Nucleic Acids Research 08/2014; 42(17). DOI:10.1093/nar/gku811 · 9.11 Impact Factor
  • Source
    [Show abstract] [Hide abstract]
    ABSTRACT: Background: It is now widely-accepted that DNA sequences defining DNA-protein interactions functionally depend upon local biophysical features of DNA backbone that are important in defining sites of binding interaction in the genome (e.g. DNA shape, charge and intrinsic dynamics). However, these physical features of DNA polymer are not directly apparent when analyzing and viewing Shannon information content calculated at single nucleobases in a traditional sequence logo plot. Thus, sequence logos plots are severely limited in that they convey no explicit information regarding the structural dynamics of DNA backbone, a feature often critical to binding specificity. Software and implementation: We present TRX-LOGOS, an R software package and Perl wrapper code that interfaces the JASPAR database for computational regulatory genomics. TRX-LOGOS extends the traditional sequence logo plot to include Shannon information content calculated with regard to the dinucleotide-based BI-BII conformation shifts in phosphate linkages on the DNA backbone, thereby adding a visual measure of intrinsic DNA flexibility that can be critical for many DNA-protein interactions. TRX-LOGOS is available as an R graphics module offered at both SourceForge and as a download supplement at this journal. Results: To demonstrate the general utility of TRX logo plots, we first calculated the information content for 416 Saccharomyces cerevisiae transcription factor binding sites functionally confirmed in the Yeastract database and matched to previously published yeast genomic alignments. We discovered that flanking regions contain significantly elevated information content at phosphate linkages than can be observed at nucleobases. We also examined broader transcription factor classifications defined by the JASPAR database, and discovered that many general signatures of transcription factor binding are locally more information rich at the level of DNA backbone dynamics than nucleobase sequence. We used TRX-logos in combination with MEGA 6.0 software for molecular evolutionary genetics analysis to visually compare the human Forkhead box/FOX protein evolution to its binding site evolution. We also compared the DNA binding signatures of human TP53 tumor suppressor determined by two different laboratory methods (SELEX and ChIP-seq). Further analysis of the entire yeast genome, center aligned at the start codon, also revealed a distinct sequence-independent 3 bp periodic pattern in information content, present only in coding region, and perhaps indicative of the non-random organization of the genetic code. Conclusion: TRX-LOGOS is useful in any situation in which important information content in DNA can be better visualized at the positions of phosphate linkages (i.e. dinucleotides) where the dynamic properties of the DNA backbone functions to facilitate DNA-protein interaction.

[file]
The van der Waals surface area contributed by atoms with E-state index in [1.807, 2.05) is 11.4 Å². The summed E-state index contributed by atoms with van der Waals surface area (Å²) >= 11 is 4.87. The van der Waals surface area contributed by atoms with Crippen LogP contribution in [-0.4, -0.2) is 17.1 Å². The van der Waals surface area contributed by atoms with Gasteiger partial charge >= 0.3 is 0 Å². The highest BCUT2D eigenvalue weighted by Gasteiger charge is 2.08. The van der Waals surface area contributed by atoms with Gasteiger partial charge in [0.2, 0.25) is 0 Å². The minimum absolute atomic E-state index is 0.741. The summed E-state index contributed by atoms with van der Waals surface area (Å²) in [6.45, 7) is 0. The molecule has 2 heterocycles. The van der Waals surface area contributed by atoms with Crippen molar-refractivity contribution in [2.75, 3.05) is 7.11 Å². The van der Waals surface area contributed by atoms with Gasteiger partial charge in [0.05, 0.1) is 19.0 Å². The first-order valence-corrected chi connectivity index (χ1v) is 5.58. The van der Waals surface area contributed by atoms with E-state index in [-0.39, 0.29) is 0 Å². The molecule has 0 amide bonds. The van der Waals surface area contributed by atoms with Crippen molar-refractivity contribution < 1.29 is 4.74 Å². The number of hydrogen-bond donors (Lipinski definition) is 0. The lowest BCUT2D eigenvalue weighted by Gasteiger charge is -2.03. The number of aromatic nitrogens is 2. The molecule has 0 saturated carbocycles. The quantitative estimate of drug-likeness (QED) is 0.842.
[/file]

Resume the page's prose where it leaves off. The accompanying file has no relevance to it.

Source Code for Biology and Medicine 09/2015; 10(1):10. DOI:10.1186/s13029-015-0040-8